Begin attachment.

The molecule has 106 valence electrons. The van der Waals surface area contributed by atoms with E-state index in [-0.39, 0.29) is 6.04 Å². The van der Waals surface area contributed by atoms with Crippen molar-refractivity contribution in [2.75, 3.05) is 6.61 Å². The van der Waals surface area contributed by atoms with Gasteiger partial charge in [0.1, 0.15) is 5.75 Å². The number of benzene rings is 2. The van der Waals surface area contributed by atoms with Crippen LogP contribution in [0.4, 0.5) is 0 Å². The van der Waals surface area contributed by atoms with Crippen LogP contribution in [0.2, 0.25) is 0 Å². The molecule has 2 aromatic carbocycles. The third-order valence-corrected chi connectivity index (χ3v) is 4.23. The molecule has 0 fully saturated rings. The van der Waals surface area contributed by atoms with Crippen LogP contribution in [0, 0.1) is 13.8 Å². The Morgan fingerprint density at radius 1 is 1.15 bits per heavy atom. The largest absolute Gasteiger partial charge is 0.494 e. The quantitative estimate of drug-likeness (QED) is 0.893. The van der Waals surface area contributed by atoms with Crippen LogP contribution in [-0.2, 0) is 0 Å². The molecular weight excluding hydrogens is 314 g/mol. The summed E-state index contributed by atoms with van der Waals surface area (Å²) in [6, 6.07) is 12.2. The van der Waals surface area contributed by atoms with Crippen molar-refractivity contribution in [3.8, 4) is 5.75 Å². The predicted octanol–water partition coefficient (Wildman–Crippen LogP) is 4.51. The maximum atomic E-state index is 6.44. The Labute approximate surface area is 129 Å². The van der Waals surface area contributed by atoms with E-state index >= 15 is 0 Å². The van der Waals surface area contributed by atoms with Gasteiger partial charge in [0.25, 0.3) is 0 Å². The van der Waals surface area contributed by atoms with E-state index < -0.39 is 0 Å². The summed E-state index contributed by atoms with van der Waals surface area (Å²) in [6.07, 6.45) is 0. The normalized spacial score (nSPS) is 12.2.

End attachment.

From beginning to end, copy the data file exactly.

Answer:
The molecule has 106 valence electrons. The van der Waals surface area contributed by atoms with E-state index in [-0.39, 0.29) is 6.04 Å². The van der Waals surface area contributed by atoms with Crippen molar-refractivity contribution in [2.75, 3.05) is 6.61 Å². The van der Waals surface area contributed by atoms with Gasteiger partial charge in [0.1, 0.15) is 5.75 Å². The number of benzene rings is 2. The van der Waals surface area contributed by atoms with Crippen LogP contribution in [0.4, 0.5) is 0 Å². The van der Waals surface area contributed by atoms with Crippen LogP contribution in [0.2, 0.25) is 0 Å². The molecule has 2 aromatic carbocycles. The third-order valence-corrected chi connectivity index (χ3v) is 4.23. The molecule has 0 fully saturated rings. The van der Waals surface area contributed by atoms with Crippen LogP contribution in [0, 0.1) is 13.8 Å². The Morgan fingerprint density at radius 1 is 1.15 bits per heavy atom. The largest absolute Gasteiger partial charge is 0.494 e. The quantitative estimate of drug-likeness (QED) is 0.893. The van der Waals surface area contributed by atoms with Crippen LogP contribution in [-0.2, 0) is 0 Å². The molecular weight excluding hydrogens is 314 g/mol. The summed E-state index contributed by atoms with van der Waals surface area (Å²) in [6, 6.07) is 12.2. The van der Waals surface area contributed by atoms with Crippen molar-refractivity contribution in [3.8, 4) is 5.75 Å². The predicted octanol–water partition coefficient (Wildman–Crippen LogP) is 4.51. The maximum atomic E-state index is 6.44. The Labute approximate surface area is 129 Å². The van der Waals surface area contributed by atoms with E-state index >= 15 is 0 Å². The van der Waals surface area contributed by atoms with Gasteiger partial charge in [0.25, 0.3) is 0 Å². The van der Waals surface area contributed by atoms with E-state index < -0.39 is 0 Å². The summed E-state index contributed by atoms with van der Waals surface area (Å²) in [6.07, 6.45) is 0. The normalized spacial score (nSPS) is 12.2.